Just as Megumi Yokota is the symbol in Japan of those abducted by
North Korea, Shin Suk-ja, «The daughter of Tongyeong» is that of
South Korea. Her story has generated great interest and allowed
the South Korean public opinion to understand the gravity of the
crimes of abduction of its citizens by North Korea.
This year, an exhibition of photographs of Shin Suk-ja in the concentration camp for political opponents was organised by university students. This exhibition has travelled throughout South Korea and was the catalyst that revived the campaign in support of Shin Suk-ja. It was especially in her hometown of Tongyeong (Gyeongsang province in the south) that religious representatives and classmates at her school began the movement that has subsequently amplified across the country, triggering the government and members of the south Korean parliament to react. The noble personality of Shin Suk-ja has touched the heart of all Koreans.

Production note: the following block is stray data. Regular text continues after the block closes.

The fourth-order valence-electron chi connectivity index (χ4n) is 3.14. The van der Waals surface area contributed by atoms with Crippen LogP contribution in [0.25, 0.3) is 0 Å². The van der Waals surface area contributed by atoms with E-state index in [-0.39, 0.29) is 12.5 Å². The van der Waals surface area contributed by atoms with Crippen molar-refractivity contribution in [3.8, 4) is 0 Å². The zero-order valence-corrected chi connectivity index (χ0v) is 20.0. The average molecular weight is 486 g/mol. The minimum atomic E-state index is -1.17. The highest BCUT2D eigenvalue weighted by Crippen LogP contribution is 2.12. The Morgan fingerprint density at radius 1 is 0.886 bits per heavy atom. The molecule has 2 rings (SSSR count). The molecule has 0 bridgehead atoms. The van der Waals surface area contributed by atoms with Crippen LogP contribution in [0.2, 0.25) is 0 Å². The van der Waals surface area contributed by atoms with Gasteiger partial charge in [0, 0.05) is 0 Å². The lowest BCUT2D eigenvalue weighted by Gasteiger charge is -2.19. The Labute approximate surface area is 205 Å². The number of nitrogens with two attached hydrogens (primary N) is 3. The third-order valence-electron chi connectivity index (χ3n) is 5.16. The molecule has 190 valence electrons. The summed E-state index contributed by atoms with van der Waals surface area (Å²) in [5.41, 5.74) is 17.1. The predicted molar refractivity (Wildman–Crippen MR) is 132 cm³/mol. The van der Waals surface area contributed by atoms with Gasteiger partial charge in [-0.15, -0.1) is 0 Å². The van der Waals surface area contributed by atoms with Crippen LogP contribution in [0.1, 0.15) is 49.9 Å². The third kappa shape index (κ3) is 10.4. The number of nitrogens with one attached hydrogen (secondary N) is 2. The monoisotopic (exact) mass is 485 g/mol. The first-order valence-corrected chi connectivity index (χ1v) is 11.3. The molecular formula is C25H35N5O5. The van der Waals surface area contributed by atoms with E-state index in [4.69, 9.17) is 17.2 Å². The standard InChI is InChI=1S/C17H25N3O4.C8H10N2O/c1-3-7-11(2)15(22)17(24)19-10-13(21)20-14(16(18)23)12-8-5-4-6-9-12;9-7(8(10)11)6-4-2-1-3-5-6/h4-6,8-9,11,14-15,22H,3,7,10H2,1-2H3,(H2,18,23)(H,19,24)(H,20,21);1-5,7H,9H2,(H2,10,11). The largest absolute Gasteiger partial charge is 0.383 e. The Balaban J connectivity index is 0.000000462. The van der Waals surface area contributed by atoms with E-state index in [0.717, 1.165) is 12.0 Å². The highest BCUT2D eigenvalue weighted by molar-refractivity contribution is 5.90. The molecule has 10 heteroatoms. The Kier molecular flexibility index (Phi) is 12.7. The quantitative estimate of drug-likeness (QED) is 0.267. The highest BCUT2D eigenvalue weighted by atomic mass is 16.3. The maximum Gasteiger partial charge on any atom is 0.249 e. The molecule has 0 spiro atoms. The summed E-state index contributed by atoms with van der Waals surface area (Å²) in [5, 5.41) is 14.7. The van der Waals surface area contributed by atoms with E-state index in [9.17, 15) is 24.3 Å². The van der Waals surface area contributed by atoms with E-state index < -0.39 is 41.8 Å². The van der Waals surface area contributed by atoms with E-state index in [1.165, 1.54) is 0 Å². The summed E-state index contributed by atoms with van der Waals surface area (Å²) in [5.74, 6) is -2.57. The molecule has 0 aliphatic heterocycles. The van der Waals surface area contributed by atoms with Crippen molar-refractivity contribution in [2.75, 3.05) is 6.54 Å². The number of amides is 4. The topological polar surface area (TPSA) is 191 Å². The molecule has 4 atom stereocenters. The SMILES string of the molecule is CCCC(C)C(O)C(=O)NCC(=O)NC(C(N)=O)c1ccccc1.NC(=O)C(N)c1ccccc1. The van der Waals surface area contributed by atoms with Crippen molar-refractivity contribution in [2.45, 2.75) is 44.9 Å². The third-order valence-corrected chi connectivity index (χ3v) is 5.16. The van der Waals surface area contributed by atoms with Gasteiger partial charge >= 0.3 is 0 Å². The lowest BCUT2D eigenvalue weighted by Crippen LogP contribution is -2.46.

Shin Suk-ja left South Korea to work as a nurse in Germany. She met Oh Kil-nam, a young South Korean economics student. The couple got married and had two children. They led a very happy family life.
In 1985, Oh Kil-nam got his doctorate in economics and in December of the same year, he was offered an important position in North Korea by a North Korean agent. Duped by the lies of the spy, he decided to go, taking his family with him, despite his wife’s objections. Once there, Oh Kil-nam and his family were housed in a «foreigner’s residence» where they were brainwashed for three months. From June to November 1986, Oh Kil-nam was forced to work in radio for a propaganda program destined for South Korea called «The Voice of National Salvation.» He was then ordered to abduct two South Korean students in Germany.
Upon learning why her husband was to return to Germany, Shin Suk-ja said to him: «Do not stoop to do something as despicable as betraying your own people by bringing them here to North Korea! If you manage to escape, do it! But do everything to save us once you are free!
On his trip to Germany, Oh Kil-nam managed to escape during his stop-over flight in Copenhagen airport. He then returned to West Germany where he began his campaign to free his wife and two daughters.
In 1991, the North Korean authorities asked the classical composer Yun I-sang, then residing in Germany, to transmit audio recordings of Shin Suk-ja and her daughters to Oh Kil-nam, as well as pictures of them taken in Yodok concentration camp, in order to convince him to return to Pyongyang.